Employers to compensate employees for all non-competition agreements – legal amendments to take effect in January 2022
Unfounded non-competition agreements restrict employee mobility, causing inflexibility in the labour market. Parliament has approved statutory amendments proposed by the Government seeking to reduce the use of unfounded non-competition agreements. Employers will also have to compensate employees for non-competition agreements lasting for less than six months.
A non-competition agreement requires a particularly compelling reason related to the employer’s operations or to the employment relationship. A non-competition agreement limits the right of an employee to:
- enter into an employment contract with another employer engaged in a competing operation for work that commences after the employment relationship ends, or
- engage in competing operations on a self-employed basis.
“I am pleased that non-competition agreements will be directed more effectively in future. Non-competition agreements have been routinely used for almost all categories of employee, regardless of whether they are key staff members for a business. This is contrary to the Employment Contracts Act,” observes Minister of Labour Tuula Haatainen.
“The reform will also promote labour mobility when unnecessary non-competition agreements no longer restrict job changes,” Minister Haatainen adds.
The formal reply of Parliament to the Government Bill for an Act that would provide for a broader obligation to pay compensation, the time of payment of compensation and the employer's right to terminate the contract was considered at a Government session on 18 November 2021. The amendments are intended to take effect on 1 January 2022.
Subject to certain exceptions and following a transition period of one year, the new regulation will also govern non-competition agreements that were made before the entry into force of the Act. The new regulation will not govern old non-competition agreements if the employer has already paid reasonable compensation under current legislation, either in whole or in part, for a non-competition agreement lasting for longer than six months. The employer may terminate an old non-competition agreement during the transition period, thereby avoiding the duty to pay compensation under the new Act.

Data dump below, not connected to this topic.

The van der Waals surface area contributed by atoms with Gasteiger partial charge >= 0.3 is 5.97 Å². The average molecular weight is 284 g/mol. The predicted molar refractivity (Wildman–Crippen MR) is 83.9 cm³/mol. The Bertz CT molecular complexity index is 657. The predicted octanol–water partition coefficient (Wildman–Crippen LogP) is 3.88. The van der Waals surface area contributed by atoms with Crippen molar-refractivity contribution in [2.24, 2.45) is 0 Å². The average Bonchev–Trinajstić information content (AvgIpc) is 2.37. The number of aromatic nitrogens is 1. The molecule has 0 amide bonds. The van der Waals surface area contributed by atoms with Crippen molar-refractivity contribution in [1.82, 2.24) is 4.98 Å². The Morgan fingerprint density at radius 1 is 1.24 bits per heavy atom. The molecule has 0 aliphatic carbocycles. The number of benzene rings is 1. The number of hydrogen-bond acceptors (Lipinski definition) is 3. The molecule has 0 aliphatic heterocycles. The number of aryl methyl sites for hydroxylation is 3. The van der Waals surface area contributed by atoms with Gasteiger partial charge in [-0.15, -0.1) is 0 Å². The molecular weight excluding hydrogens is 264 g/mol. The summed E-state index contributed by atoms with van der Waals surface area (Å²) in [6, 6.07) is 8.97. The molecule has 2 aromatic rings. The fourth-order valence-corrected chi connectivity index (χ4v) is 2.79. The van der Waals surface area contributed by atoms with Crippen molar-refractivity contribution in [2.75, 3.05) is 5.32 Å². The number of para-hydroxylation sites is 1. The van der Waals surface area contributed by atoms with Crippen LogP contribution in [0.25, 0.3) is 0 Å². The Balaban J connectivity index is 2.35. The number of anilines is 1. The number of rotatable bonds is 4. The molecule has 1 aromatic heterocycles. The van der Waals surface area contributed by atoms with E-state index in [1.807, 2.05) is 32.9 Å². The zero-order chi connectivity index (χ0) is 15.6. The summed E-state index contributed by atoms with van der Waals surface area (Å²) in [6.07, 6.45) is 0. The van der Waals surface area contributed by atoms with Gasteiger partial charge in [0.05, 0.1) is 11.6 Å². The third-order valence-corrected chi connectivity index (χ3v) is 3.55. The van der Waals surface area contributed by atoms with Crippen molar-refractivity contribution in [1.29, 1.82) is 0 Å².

Duration of a non-competition agreement affects the compensation payable
A non-competition agreement may continue to be imposed for no longer than one year. Compensation for this must be paid in an amount depending on the salary of the employee and on the agreed duration of non-competition agreement (the restraint period).
- If the restraint period is no longer than six months, then the employer must pay 40 per cent of the employee’s salary for the corresponding period.
- If the restraint period is longer than six months, then the employer must pay 60 per cent of the salary for the entire restraint period.
The Act does not currently stipulate the time when the compensation must be paid. Compensation must in future generally be paid in accordance with the salary payment practice applied during the restraint period and the employment relationship.
Another reform entitles the employer to terminate a non-competition agreement during the employment relationship if the circumstances change. A period of notice must then be observed amounting to one third of the restraint period stipulated in the non-competition agreement and not less than two months. An employer may nevertheless no longer terminate a non-competition agreement after the employee has terminated the employment.
Iiris Niinikoski, Special Adviser to the Minister of Labour, tel. +358 29 504 7372
Seija Jalkanen, Chief Specialist, Ministry of Economic Affairs and Employment, tel. +358 29 504 8952
Johanna Ylitepsa, Senior Specialist, Ministry of Employment and the Economy tel. +358 29 506 4207